Mission of the IEQ Global Alliance

The mission of IEQ-GA is to provide an acceptable indoor environmental quality (thermal environment-indoor air quality-lighting-acoustic) to occupants in buildings and places of work around the world and to make sure the knowledge from research on IEQ get to be implemented in practice. >> Read more…

16–20 September 2019, Cincinnati, Ohio | Fundamentals in Industrial Ventilation & Practical Applications of Useful Equations

A 4-1/2 day course that covers both basic and advanced topics related to industrial ventilation including: the behavior of air and chemical contaminants in the air; industrial process exhaust system design (including ACGIH® calculation methods); make-up and supply air ventilation systems; dilution ventilation systems; selection and design of exhaust hoods, ducts, and fittings; fans and air cleaners (including Fan Laws); troubleshooting and testing of existing systems; and hands-on testing and measurements.

Course contains 32 hours of instruction and may be eligible for ABIH CM credit and/or BCSP recertification points. See the ABIH (www.abih.org) and/or the BCSP (www.bcsp.org) websites for credit criteria.

For more detailed information, contact Amy Bloomhuff (registration questions) or Ryan Peltier (coruse content questions) by phone at 513-742-2020.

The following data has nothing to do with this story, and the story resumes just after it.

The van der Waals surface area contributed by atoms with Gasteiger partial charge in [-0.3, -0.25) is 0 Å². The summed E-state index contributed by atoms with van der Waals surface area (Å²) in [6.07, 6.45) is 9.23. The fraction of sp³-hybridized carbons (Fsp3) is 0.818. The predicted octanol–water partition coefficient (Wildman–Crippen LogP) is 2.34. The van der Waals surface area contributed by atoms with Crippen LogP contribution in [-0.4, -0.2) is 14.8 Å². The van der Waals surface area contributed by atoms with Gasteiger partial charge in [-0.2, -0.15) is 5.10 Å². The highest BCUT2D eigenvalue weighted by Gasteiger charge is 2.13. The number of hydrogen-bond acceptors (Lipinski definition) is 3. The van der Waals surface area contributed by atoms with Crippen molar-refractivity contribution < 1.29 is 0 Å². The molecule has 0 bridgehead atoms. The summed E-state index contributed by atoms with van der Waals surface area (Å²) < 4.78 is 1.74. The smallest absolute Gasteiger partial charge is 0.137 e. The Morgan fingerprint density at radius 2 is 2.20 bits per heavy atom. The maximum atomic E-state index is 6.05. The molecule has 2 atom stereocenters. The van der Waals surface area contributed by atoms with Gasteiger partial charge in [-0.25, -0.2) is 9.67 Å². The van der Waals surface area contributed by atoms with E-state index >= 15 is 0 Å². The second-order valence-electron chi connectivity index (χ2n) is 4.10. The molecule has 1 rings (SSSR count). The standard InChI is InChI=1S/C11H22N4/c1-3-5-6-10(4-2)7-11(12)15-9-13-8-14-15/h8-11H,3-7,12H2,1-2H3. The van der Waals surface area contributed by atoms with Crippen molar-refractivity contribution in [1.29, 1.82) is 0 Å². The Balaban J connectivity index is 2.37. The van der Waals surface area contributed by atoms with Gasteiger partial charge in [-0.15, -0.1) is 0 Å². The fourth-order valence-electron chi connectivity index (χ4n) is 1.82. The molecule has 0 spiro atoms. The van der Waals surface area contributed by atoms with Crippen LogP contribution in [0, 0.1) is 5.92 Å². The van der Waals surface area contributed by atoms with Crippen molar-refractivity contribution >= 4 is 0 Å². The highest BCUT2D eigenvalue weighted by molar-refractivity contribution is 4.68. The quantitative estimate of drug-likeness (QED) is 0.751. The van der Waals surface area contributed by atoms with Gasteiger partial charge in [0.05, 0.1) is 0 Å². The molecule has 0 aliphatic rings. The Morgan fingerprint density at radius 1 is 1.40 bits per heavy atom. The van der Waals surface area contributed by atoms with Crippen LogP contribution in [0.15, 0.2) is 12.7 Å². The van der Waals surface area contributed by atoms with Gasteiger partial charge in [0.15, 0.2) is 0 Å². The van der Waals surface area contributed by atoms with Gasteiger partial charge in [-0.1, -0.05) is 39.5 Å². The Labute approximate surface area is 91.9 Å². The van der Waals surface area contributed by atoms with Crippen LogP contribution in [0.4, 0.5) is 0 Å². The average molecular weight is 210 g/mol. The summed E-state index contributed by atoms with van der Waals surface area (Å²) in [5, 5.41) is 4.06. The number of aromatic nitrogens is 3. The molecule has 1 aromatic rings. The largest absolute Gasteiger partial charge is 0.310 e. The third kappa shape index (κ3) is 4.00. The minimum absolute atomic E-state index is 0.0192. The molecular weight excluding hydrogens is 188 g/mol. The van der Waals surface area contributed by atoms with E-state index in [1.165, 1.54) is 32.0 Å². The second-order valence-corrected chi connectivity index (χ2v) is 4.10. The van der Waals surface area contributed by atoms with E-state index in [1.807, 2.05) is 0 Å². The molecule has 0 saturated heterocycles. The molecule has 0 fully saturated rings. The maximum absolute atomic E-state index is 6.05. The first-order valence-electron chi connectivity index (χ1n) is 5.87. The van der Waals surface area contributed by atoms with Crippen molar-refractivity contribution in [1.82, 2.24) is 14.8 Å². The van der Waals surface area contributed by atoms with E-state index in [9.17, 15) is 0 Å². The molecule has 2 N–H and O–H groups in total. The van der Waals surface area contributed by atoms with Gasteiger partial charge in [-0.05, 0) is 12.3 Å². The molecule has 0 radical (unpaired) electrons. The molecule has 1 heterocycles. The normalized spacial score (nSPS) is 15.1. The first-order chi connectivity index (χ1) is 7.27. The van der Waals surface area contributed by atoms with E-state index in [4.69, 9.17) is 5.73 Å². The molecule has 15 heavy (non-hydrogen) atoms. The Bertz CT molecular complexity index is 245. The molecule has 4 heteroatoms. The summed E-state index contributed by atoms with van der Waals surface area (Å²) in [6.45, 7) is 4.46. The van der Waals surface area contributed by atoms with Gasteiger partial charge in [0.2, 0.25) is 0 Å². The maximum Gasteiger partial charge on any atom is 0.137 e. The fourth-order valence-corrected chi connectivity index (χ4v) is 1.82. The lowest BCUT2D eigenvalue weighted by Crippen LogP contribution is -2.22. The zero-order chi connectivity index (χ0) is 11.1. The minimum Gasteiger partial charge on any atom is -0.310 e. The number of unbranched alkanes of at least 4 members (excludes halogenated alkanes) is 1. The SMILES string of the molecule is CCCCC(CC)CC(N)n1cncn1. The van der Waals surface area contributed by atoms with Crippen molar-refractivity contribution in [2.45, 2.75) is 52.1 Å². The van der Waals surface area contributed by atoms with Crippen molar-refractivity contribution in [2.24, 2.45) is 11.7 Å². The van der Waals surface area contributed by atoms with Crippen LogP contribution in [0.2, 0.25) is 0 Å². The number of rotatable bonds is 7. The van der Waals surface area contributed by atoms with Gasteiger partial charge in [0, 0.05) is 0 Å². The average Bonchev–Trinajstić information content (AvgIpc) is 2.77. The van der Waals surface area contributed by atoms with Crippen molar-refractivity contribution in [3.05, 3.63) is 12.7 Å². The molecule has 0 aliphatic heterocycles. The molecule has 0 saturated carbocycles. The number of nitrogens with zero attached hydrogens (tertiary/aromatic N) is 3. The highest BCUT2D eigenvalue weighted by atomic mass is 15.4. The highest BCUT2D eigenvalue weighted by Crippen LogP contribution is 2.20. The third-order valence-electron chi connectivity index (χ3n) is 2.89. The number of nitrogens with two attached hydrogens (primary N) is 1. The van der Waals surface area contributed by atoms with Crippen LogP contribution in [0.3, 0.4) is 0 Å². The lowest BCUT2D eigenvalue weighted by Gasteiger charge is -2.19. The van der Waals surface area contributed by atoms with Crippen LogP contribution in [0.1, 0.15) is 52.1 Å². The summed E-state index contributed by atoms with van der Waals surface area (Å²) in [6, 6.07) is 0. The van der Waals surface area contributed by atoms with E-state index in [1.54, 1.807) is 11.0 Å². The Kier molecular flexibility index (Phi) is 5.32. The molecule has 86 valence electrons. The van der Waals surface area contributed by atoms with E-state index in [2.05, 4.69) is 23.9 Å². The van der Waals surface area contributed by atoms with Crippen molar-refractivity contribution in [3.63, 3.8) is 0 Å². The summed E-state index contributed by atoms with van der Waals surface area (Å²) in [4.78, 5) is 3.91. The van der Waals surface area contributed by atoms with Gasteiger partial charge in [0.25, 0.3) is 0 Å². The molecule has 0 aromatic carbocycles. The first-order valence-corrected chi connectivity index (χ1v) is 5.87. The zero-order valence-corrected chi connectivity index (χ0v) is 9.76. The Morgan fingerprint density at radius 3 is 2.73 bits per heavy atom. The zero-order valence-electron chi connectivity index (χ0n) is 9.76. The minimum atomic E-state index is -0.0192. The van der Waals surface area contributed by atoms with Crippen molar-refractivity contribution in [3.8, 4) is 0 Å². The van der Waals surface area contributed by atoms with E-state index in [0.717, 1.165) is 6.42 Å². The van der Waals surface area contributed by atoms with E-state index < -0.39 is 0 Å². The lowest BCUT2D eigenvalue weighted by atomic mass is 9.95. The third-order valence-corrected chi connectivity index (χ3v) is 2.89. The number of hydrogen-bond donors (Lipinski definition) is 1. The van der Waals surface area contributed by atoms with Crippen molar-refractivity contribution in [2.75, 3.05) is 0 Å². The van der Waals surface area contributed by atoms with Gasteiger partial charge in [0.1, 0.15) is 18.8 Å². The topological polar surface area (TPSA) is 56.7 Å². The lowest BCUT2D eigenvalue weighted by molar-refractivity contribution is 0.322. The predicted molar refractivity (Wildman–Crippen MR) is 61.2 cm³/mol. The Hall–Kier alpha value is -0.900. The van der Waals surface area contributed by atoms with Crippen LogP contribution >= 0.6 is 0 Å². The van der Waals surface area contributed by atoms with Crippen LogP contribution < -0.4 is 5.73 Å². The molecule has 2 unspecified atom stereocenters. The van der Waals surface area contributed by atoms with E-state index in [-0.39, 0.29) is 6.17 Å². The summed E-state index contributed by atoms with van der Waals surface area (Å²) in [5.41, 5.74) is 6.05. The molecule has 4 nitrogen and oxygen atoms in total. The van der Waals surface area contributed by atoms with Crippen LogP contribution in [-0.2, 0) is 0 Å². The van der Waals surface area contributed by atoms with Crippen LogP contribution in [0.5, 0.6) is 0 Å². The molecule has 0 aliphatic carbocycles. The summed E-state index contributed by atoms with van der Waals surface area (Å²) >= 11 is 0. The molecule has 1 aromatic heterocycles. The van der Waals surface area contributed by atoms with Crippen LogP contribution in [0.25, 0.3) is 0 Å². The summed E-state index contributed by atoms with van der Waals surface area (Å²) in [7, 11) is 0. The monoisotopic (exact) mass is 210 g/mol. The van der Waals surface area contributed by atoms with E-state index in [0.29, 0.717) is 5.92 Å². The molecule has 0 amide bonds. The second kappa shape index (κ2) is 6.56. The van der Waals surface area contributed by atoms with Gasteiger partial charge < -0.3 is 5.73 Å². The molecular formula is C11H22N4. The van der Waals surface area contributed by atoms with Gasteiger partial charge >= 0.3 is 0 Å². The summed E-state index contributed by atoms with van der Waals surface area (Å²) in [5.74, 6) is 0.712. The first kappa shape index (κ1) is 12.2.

Sponsor:  American Conference of Governmental Industrial Hygienists (ACGIH®)

>> Read more here.

IAQA Rebrands with New Logo, Tagline and Website

ATLANTA – In recognition of its role as an organization that connects all parts of the industry, encouraging collaboration and growth, the Indoor Air Quality Association (IAQA) has announced a rebranding. Launched today, the rebranding features a new logo, which … Continue reading

“After the Fire”. Synergist Article Discusses Potential Risks of Wildfire Residues in the Indoor Environment

A new article in the August 2016 issue of The Synergist addresses the potential human health effects of wildfire smoke and residues. The article illustrates some of the uncertainties that must be addressed when evaluating human health risk from wildfire residuals, including the composition of the wildfire smoke inside a home; concentration of chemical constituents in the smoke; fate and transport of persistent wildfire residual chemicals in the interior environment; and the effects of ventilation and housekeeping practices on contaminant deposition and removal rates.  The Synergist is the monthly magazine of the American Industrial Hygiene Association.

>> Read more from The Synergist